Certain plants and nutrients may encourage the production of the enzymes involved in oestrogen metabolism and may support a healthy oestrobolome.
Many of the enzymes required for oestrogen biotransformation are also used in the clearance of xenoestrogens and other toxins. This week we will focus on rosemary, selenium and methylation support.
Rosemary is well-established for its anti-microbial, anti-inflammatory and antioxidant properties from the phytochemicals rosmarinic and carnosic acid.
Rosemary induces Nrf2, which signals to the cell nucleus to increase the production of intracellular REDOX capacity and phase II detoxification enzymes. It also increases the expression of genes involved in glutathione synthesis and transport and increases reduced glutathione (GSH) and superoxide dismutase (SOD) levels (1).
In addition, rosemary has been shown to upregulate anti-inflammatory genes, inhibit COX-2 formation, and decrease IL-6 production (2,3). Rosemary reduced the expression of oestrogen and androgen receptors in prostate cancer cell lines and reduced the proliferation of ovarian cancer cell lines (3-6). It also has potent anti-microbial properties, especially to multi-drug-resistant E. coli (7).
Selenium is an essential micronutrient, which plays a major role in twenty-five selenoproteins essential for many enzyme systems in the body. These enzymes play a large role in detoxification, anti-inflammatory, and antioxidant-systems (8).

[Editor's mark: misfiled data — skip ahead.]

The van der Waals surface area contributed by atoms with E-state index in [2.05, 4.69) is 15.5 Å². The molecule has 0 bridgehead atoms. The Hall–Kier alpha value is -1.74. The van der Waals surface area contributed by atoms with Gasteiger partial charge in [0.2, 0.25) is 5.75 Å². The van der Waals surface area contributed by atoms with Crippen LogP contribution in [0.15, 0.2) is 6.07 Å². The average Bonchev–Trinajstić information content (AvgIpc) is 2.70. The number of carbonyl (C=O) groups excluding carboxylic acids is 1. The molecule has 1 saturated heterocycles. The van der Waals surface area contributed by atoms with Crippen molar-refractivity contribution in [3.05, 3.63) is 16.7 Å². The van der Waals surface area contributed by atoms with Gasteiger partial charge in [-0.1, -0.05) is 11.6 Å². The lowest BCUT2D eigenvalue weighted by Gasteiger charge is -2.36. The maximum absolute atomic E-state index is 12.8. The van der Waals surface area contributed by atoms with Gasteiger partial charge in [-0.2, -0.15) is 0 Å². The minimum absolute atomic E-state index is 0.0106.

Methylation support: betaine, choline, riboflavin
Some individuals may have epigenetic variants in their enzymes that contribute to inadequate production of methylation co-factors, which may be why some individuals are more prone to the toxic metabolic by-products of oestrogen (10,11).
The enzyme Catechol-O-methyltransferase (COMT) catalyses the methylation of the catechol oestrogens to methoxy oestrogens, which simultaneously lowers the potential for DNA damage and increases the concentration of 2-methoxyestradiol which is an anti-proliferative metabolite (11).
Betaine (trimethylglycine/TMG) is primarily found in seafood, wheat germ and spinach. Inadequate dietary intake of methyl groups can lead to hypomethylation in many important pathways, such as decreasing methionine concentrations and production of S-Adenosyl methionine (SAMe) which is a principle co-factor for many methylation reactions.
Dietary intake of choline can modulate methylation via betaine homocysteine methyltransferase (BHMT), this nutrient (and its metabolite, betaine) regulate the concentrations of S-Adenosylhomocysteine (SAH) and SAMe, which are the main methyl donors for methylation reactions (12,13).